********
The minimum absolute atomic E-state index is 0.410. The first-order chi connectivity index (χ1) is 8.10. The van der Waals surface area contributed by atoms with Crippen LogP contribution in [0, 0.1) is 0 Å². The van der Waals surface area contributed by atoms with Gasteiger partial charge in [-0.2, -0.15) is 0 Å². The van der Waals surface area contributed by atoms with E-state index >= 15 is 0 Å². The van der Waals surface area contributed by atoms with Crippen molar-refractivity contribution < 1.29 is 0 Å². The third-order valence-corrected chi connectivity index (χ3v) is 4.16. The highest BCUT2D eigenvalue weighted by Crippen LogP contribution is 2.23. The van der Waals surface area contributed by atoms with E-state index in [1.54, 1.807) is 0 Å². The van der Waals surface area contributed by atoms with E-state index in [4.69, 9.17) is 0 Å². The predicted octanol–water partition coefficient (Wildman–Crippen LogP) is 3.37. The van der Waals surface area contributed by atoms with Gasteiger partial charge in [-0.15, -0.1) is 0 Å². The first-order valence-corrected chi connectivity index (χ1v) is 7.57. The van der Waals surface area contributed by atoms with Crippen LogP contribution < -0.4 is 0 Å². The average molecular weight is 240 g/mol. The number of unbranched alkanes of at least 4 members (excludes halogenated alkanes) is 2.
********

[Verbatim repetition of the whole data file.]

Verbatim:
The minimum absolute atomic E-state index is 0.410. The first-order chi connectivity index (χ1) is 8.10. The van der Waals surface area contributed by atoms with Crippen LogP contribution in [0, 0.1) is 0 Å². The van der Waals surface area contributed by atoms with Gasteiger partial charge in [-0.2, -0.15) is 0 Å². The van der Waals surface area contributed by atoms with E-state index >= 15 is 0 Å². The van der Waals surface area contributed by atoms with Crippen molar-refractivity contribution < 1.29 is 0 Å². The third-order valence-corrected chi connectivity index (χ3v) is 4.16. The highest BCUT2D eigenvalue weighted by Crippen LogP contribution is 2.23. The van der Waals surface area contributed by atoms with E-state index in [1.54, 1.807) is 0 Å². The van der Waals surface area contributed by atoms with E-state index in [4.69, 9.17) is 0 Å². The predicted octanol–water partition coefficient (Wildman–Crippen LogP) is 3.37. The van der Waals surface area contributed by atoms with Gasteiger partial charge in [-0.15, -0.1) is 0 Å². The first-order valence-corrected chi connectivity index (χ1v) is 7.57. The van der Waals surface area contributed by atoms with Crippen LogP contribution < -0.4 is 0 Å². The average molecular weight is 240 g/mol. The number of unbranched alkanes of at least 4 members (excludes halogenated alkanes) is 2.